Immigration

The Renewed Call for Immigration Enforcement

Trump outlines the Rule of Law provisions that will need to be met for any deal on DACA to happen.

Political Editors · Oct. 9, 2017

President Donald Trump sent his 70-point immigration enforcement proposal to Congress Sunday evening. If there were any fears that Trump was caving in to Democrat demands on a DACA deal — and there were — this immigration plan will quickly dispel them. Trump’s enforcement plan is arguably the toughest ever offered by any administration. The fundamental theme running throughout the plan is a renewed focus on the primary problem — closing illegal immigration loopholes.

The plan calls for Congress to comprehensively rewrite immigration laws in order to stiffen security enforcement on both the border and interior (remember, as much as 40% of illegals are visa overstays). The plan also calls for changes to laws to cut the so-called migration chain, as well as funding for building the border wall and the hiring of more deportation agents. In brief, Trump’s proposal is a three-part plan that highlights border security, interior enforcement and merit-based immigration.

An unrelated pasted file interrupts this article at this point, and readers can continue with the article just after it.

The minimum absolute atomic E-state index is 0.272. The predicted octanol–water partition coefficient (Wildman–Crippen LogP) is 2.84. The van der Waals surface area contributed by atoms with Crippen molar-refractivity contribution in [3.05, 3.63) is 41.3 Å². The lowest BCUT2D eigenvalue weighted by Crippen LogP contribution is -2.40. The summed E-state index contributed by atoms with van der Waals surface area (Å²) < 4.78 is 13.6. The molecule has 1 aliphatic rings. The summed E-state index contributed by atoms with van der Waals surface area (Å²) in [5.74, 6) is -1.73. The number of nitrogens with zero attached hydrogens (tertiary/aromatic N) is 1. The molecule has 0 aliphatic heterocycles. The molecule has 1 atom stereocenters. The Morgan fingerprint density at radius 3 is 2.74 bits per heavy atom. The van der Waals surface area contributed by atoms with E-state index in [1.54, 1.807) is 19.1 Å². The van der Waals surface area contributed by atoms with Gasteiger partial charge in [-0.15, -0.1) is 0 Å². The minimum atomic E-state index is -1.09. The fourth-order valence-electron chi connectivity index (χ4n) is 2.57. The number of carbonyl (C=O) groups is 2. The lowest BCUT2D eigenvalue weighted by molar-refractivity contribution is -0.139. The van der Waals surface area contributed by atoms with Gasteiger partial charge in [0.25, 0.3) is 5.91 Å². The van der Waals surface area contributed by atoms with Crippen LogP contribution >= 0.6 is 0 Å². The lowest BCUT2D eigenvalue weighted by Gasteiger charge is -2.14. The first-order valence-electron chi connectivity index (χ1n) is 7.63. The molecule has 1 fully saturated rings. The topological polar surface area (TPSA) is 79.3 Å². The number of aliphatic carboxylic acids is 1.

A senior White House official stated, “Anything that is done addressing the status of DACA recipients needs to include these three reforms and solve these three problems. If you don’t solve these problems, then you’re not going to have a secure border, you’re not going to have a lawful immigration system and you’re not going to be able to protect American workers.”

The Trump administration said that it designed the plan from the ground up after seeking input from the Justice, State and Labor Departments and agents on the ground. They were asked what tools they needed in order to finally get a handle on the problem. The details of this immigration plan are a direct result of that input.

Trump is rightly focusing on fixing issues of enforcement (or the lack thereof) that have allowed the problem of illegal immigration in the first place before addressing the secondary issue of how to handle the DACA problem.

Click here to show comments